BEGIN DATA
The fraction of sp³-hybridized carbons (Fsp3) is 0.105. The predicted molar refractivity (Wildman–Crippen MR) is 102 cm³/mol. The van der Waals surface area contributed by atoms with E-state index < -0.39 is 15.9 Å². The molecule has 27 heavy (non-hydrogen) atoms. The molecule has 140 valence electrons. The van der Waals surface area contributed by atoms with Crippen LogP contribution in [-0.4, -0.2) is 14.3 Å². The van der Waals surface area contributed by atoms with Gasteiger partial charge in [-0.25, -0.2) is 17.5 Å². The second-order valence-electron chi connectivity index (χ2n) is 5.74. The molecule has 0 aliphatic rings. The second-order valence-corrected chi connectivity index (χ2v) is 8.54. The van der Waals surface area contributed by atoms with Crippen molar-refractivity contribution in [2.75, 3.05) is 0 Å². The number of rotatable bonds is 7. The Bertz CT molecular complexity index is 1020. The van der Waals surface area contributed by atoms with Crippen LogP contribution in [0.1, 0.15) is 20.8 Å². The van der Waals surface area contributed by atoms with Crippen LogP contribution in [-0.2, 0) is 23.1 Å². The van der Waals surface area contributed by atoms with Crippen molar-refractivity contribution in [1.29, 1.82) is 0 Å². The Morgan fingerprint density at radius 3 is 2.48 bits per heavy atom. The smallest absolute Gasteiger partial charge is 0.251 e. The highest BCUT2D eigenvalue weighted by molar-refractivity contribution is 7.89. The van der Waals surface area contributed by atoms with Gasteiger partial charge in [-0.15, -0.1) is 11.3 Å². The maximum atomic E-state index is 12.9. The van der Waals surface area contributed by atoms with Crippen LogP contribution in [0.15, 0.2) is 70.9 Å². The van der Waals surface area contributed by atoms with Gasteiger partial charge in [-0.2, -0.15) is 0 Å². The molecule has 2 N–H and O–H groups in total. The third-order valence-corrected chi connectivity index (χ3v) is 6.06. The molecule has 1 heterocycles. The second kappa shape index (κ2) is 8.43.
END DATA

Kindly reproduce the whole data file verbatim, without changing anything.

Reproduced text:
The fraction of sp³-hybridized carbons (Fsp3) is 0.105. The predicted molar refractivity (Wildman–Crippen MR) is 102 cm³/mol. The van der Waals surface area contributed by atoms with E-state index < -0.39 is 15.9 Å². The molecule has 27 heavy (non-hydrogen) atoms. The molecule has 140 valence electrons. The van der Waals surface area contributed by atoms with Crippen LogP contribution in [-0.4, -0.2) is 14.3 Å². The van der Waals surface area contributed by atoms with Gasteiger partial charge in [-0.25, -0.2) is 17.5 Å². The second-order valence-electron chi connectivity index (χ2n) is 5.74. The molecule has 0 aliphatic rings. The second-order valence-corrected chi connectivity index (χ2v) is 8.54. The van der Waals surface area contributed by atoms with Crippen molar-refractivity contribution in [2.75, 3.05) is 0 Å². The number of rotatable bonds is 7. The Bertz CT molecular complexity index is 1020. The van der Waals surface area contributed by atoms with Crippen LogP contribution in [0.1, 0.15) is 20.8 Å². The van der Waals surface area contributed by atoms with Crippen LogP contribution in [-0.2, 0) is 23.1 Å². The van der Waals surface area contributed by atoms with Crippen molar-refractivity contribution in [1.29, 1.82) is 0 Å². The Morgan fingerprint density at radius 3 is 2.48 bits per heavy atom. The smallest absolute Gasteiger partial charge is 0.251 e. The highest BCUT2D eigenvalue weighted by molar-refractivity contribution is 7.89. The van der Waals surface area contributed by atoms with Gasteiger partial charge in [-0.15, -0.1) is 11.3 Å². The maximum atomic E-state index is 12.9. The van der Waals surface area contributed by atoms with Crippen LogP contribution in [0.15, 0.2) is 70.9 Å². The van der Waals surface area contributed by atoms with Gasteiger partial charge in [-0.2, -0.15) is 0 Å². The molecule has 2 N–H and O–H groups in total. The third-order valence-corrected chi connectivity index (χ3v) is 6.06. The molecule has 1 heterocycles. The second kappa shape index (κ2) is 8.43.